In-vitro ADME metabolic stability profiling
Wednesday, September 16, 2015 — Poster Session I
- KLT Nguyen
- KR Yu
- X Xu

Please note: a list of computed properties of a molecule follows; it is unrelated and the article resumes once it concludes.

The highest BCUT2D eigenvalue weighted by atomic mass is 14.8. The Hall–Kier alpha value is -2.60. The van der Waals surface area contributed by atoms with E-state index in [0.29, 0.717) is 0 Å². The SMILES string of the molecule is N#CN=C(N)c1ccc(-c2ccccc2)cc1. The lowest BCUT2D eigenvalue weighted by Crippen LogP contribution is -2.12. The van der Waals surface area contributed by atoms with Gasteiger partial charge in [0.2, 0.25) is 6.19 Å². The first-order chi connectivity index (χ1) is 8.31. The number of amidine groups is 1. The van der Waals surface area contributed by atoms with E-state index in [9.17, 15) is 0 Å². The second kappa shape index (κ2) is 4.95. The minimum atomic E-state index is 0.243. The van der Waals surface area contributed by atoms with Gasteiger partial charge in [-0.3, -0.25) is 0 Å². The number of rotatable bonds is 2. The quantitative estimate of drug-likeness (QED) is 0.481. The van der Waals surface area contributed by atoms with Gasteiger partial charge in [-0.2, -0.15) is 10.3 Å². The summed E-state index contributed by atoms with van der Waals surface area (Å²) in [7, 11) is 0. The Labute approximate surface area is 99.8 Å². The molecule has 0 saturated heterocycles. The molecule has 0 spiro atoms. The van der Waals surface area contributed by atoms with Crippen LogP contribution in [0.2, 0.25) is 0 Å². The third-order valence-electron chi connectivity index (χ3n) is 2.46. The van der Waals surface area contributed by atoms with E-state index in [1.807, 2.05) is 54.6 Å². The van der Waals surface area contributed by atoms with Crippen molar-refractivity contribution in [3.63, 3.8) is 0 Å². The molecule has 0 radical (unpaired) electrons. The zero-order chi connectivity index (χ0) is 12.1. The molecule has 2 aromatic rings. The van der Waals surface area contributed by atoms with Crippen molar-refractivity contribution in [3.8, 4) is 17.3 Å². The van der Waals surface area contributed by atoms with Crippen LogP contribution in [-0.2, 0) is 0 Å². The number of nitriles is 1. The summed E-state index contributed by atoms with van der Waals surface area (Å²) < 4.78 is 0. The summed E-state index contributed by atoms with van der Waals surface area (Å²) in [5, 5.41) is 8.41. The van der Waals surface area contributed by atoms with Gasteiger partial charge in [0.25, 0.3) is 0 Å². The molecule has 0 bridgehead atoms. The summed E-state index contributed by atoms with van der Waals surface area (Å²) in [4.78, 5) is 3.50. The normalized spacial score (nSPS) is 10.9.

The present study describes the conventional methods to evaluate the metabolic properties of lead compounds in the preclinical drug development process. It is well known that hepatic microsomal cytochrome P450 (CYP) forms have a major role in the metabolism of drugs and other chemicals. For in-vitro metabolic stability assays, the typical test systems are liver microsomes, CYP isozymes, S9, and hepatocytes from human and animal species used for toxicity or efficacy evaluation. Depending on the goal of the study, these test systems will be performed in concert to enable a more thorough analysis of key metabolic characteristics leading to more informed decisions regarding drug candidates. The selected in-house compounds were tested using the high throughput screening microsomal stability assay with the single-time point to obtain the in-vitro metabolic stability parameter (t 1/2) in mouse for each compound. These mouse microsomal t 1/2 results were then compared with those t 1/2 results in rat and human using the middle throughput metabolic stability assays with the multiple-time point design. In addition, we also obtained other in-vitro parameters of these drugs, including intrinsic permeability, kinetic solubility and protein binding, as well as the t 1/2 obtained from suspended or plated hepatocytes. In this study, we discuss the species difference in t 1/2 between human and animals, and t 1/2 values obtained from different in-vitro test systems. We also discuss the novel technologies in human hepatocyte culture systems, such as HepatoPac and Hµrel to study the extreme cases of long t 1/2 compounds.
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